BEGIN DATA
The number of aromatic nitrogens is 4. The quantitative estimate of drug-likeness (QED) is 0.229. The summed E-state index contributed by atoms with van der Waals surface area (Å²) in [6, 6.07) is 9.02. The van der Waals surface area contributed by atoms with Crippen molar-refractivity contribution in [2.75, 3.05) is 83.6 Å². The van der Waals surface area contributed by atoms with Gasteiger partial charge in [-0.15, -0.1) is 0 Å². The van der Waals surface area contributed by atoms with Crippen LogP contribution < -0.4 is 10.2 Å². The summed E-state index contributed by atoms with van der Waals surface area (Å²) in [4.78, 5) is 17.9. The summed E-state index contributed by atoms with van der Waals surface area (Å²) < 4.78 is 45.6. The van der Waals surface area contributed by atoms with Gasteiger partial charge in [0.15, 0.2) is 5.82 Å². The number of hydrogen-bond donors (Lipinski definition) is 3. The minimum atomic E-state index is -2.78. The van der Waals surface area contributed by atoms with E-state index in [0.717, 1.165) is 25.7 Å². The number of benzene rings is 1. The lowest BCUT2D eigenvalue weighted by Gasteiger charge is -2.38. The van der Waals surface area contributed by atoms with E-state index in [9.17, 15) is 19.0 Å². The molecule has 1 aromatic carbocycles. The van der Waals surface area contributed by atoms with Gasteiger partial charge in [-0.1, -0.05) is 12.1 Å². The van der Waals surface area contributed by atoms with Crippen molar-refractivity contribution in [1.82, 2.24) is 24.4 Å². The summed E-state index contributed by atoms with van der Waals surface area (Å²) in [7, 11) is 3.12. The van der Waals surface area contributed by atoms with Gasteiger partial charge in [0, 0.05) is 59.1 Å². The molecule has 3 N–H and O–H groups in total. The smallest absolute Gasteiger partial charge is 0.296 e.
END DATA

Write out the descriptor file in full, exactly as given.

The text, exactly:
The number of aromatic nitrogens is 4. The quantitative estimate of drug-likeness (QED) is 0.229. The summed E-state index contributed by atoms with van der Waals surface area (Å²) in [6, 6.07) is 9.02. The van der Waals surface area contributed by atoms with Crippen molar-refractivity contribution in [2.75, 3.05) is 83.6 Å². The van der Waals surface area contributed by atoms with Gasteiger partial charge in [-0.15, -0.1) is 0 Å². The van der Waals surface area contributed by atoms with Crippen LogP contribution < -0.4 is 10.2 Å². The summed E-state index contributed by atoms with van der Waals surface area (Å²) in [4.78, 5) is 17.9. The summed E-state index contributed by atoms with van der Waals surface area (Å²) < 4.78 is 45.6. The van der Waals surface area contributed by atoms with Gasteiger partial charge in [0.15, 0.2) is 5.82 Å². The number of hydrogen-bond donors (Lipinski definition) is 3. The minimum atomic E-state index is -2.78. The van der Waals surface area contributed by atoms with E-state index in [0.717, 1.165) is 25.7 Å². The number of benzene rings is 1. The lowest BCUT2D eigenvalue weighted by Gasteiger charge is -2.38. The van der Waals surface area contributed by atoms with E-state index in [9.17, 15) is 19.0 Å². The molecule has 1 aromatic carbocycles. The van der Waals surface area contributed by atoms with Gasteiger partial charge in [-0.1, -0.05) is 12.1 Å². The van der Waals surface area contributed by atoms with Crippen molar-refractivity contribution in [1.82, 2.24) is 24.4 Å². The summed E-state index contributed by atoms with van der Waals surface area (Å²) in [7, 11) is 3.12. The van der Waals surface area contributed by atoms with Gasteiger partial charge in [0, 0.05) is 59.1 Å². The molecule has 3 N–H and O–H groups in total. The smallest absolute Gasteiger partial charge is 0.296 e.